o Schedule Conformance
o Schedule Efficiency

Historically, call centers use these metrics to determine if they were successful. They are also analyzed individually. The approach we are suggesting is to take a view of all these metrics as a whole and weight them according to the strategic importance to your call center.

Depending on the strategic vision that your organization subscribes to, you may find that you want to have a greater emphasis on schedule adherence and conformance as the driver for the overall success of your organization. Through this approach, you would weight those metrics with a greater importance in the overall success index. In figure 4, we have created some sample data to show how creating an index will provide an operational score.

WFM Forecast Accuracy

Figure 4

The success indices are weighted based on an example set of strategic importance. The important thing to remember is that they must equal one hundred percent in the weighting.

An Operational Success score gives an indication as to how the call center performed on the previous day. After a historical evaluation, each call center is able to establish an Operational Success range used for targeting purposes. Once the target has been established then call center leadership and the Workface Management team have a common metric that can be utilized to measure the overall success of the call center. If the target range is not achieved then it is an easy exercise to conduct a root cause analysis to determine what aspect(s) of the operation or day’s events caused the target to be missed. Pinpointing which KPI(s) caused the overall Operational Success score to be missed provides a lead indicator for adjusting the strategy for subsequent days or where reforecasting is required.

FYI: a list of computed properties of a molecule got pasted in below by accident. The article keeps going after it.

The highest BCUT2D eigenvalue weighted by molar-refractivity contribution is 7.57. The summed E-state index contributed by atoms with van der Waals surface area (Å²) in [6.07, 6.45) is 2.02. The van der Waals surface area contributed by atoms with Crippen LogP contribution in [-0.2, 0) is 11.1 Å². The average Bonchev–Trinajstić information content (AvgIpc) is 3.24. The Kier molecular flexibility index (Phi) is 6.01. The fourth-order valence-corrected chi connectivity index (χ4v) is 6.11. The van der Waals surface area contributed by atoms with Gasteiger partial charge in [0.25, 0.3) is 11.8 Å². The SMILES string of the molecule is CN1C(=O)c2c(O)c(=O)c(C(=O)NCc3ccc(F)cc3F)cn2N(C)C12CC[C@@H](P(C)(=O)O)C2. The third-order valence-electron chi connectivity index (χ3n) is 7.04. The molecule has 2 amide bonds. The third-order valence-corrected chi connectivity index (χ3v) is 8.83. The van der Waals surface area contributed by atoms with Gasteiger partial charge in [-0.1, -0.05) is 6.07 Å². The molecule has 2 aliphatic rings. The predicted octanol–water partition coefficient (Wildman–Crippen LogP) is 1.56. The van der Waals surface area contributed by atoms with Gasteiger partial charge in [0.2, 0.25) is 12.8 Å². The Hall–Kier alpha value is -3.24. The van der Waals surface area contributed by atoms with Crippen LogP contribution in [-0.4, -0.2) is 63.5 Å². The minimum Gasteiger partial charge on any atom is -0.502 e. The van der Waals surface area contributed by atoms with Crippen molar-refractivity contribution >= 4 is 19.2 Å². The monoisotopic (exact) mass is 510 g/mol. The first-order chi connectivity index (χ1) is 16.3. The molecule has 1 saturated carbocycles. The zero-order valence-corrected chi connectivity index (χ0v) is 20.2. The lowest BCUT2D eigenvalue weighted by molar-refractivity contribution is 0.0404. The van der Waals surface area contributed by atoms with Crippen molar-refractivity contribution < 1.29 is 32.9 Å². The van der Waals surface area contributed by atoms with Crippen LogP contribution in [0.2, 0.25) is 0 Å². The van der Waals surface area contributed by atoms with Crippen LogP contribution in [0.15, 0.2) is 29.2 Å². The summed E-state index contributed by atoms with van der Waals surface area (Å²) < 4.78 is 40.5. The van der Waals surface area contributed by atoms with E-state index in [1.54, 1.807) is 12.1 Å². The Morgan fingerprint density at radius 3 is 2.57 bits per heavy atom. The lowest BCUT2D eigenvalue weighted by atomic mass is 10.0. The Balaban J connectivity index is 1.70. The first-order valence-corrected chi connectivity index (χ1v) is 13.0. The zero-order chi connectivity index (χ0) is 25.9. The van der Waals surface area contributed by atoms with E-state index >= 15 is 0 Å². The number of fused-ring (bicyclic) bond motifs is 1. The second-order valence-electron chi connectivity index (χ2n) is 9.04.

Matching the results from analyzing the Operational Success metric as well as the degree of influence from figure 1 will give call center leadership greater control on which levers need to be pulled to affect change within the call center.


Understanding how the support teams to call center operations such as workforce management, play in the overall success of the call center is an important step in optimizing your operation. Determining scopes of influence provides a meaningful way to determine purview as well as developing a consequential balanced scorecard for the workforce management team to measure their effectiveness.

By adding an Operational Success matrix to this approach, your call center is better equipped to perform root cause analysis on the day-to-day operations of your call center. This approach to measuring accuracy gives your call center the edge in developing tools that will effectively increase your overall performance.


i: Brad Cleveland, Call Center Management on Fast Forward; succeeding in the new era of customer relationships. Third Edition, 2012 (Colorado Springs, CO, USA ICMI, a registered trademark of UBM) 1753, 1754
ii: Cleveland, 1753. Example Data and approach. Interval Average Accuracy is a new suggested KPI that aligns with this approach.